SAPL Announces Three-Year Research Partnership to Transform Calgary’s Downtown

Alleyways have the potential to be the backbone for a dynamic, multi-layered city experience. A new three-year pilot project aims to unveil the potential of Calgary’s downtown back alleys.

On September 20, the Calgary Downtown Association (CDA) and University of Calgary’s School of Architecture, Planning and Landscape (SAPL) announced their intention to enhance the alleys in Calgary’s downtown fabric. This is the first partnership operating out of SAPL’s City Building Design Lab, which opened to the public less than six months earlier.

The CDA/SAPL team’s Green Alley Project (GAP) is a research initiative that looks at otherwise forgotten and gritty downtown alleyways — and how to transform them into places of beauty, creativity and value. An initial installation, which included a stormwater prototype, prefabricated architectural furniture, and interactive laneway art, was unveiled at The Pioneer Gallery on Friday. Amongst the 200 guests were people interested in city building from many angles: designers, urban planners, artists, engineers, and City of Calgary staff.

Marco De Iaco, Executive Director, Calgary Downtown Association, says, “We’re committed to challenging the status quo in testing new concepts that can stimulate economic development or diversity. Enhancing the downtown experience for the attraction of Calgarians, visitors and private investment is a top priority; the Green Alley Project is an innovative and progressive initiative that we’re excited to invest in.”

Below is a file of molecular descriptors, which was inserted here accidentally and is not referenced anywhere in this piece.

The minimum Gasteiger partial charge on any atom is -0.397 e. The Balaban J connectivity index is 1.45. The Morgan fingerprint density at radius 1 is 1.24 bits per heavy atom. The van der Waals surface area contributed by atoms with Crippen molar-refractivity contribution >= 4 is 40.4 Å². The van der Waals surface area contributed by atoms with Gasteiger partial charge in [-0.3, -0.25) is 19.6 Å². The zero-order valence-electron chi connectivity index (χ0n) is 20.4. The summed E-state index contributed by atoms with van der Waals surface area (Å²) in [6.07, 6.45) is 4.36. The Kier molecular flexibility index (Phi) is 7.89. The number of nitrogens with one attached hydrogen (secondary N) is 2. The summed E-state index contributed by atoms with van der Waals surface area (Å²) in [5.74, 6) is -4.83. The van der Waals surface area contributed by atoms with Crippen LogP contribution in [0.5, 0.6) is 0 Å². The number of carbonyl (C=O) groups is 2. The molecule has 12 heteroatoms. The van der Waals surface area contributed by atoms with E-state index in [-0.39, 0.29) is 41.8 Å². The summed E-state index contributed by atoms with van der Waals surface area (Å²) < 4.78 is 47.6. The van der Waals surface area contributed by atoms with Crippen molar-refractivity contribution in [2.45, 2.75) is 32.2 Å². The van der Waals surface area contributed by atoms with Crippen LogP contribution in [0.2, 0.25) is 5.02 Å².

When Calgary was first planned, the downtown was designed for efficient movement. Assistant Professor Tawab Hlimi, one of the lead researchers from SAPL, explains, “Much of downtown Calgary developed in the post-war years as a ‘Modern City’. Modeled on the metaphor of the city as a machine, efficiency through functional segregation characterizes the city’s movement systems. Examples of this are the separation of pedestrian movement from the public realm of city streets via the Plus 15 network, and the separation of rainwater from natural hydrological processes via an extensive stormwater network.”

Hlimi continues, “In today’s context of volatility, induced by the uncertainties of a changing global climate and changing global economy, GAP explores the potential of alleyways as an integrated urban strategy in activating the public realm of downtown Calgary — socially and ecologically.”

The temporary installation gave a glimpse at the initiative’s larger aspirations to reimagine the future of alleyways as places that catalyze revitalization. Located in and behind The Pioneer Gallery for three days, over 500 visitors explored ideas around how alleys could restore natural stormwater processes to reduce the risk of flooding, and become beautiful venues for commercial and cultural functions.

People were photographed playing with the anamorphic art — jumping and posing on the distorted blocks that looked like they might be floating in a pool of water. The installation, along with the BUMP mural by artist RUNT, was also the starting point for Art and the City art tours over the weekend.

“Urban alleys have the potential to be transformed from derelict service corridors into sustainable places that are amenities for the public,” says Dr. John L. Brown, SAPL Dean. “Our collaborative research teams are taking a multi-pronged approach to investigate how focused and informed design can facilitate placemaking and economic value. This pilot initiative presents just a first step for how enhanced infrastructure, urban furniture, and navigation cues can come together to develop scalable high-quality urban experiences in Calgary’s downtown core.”

The development of the research project can be followed on its website at sapl.ucalgary.ca/gap

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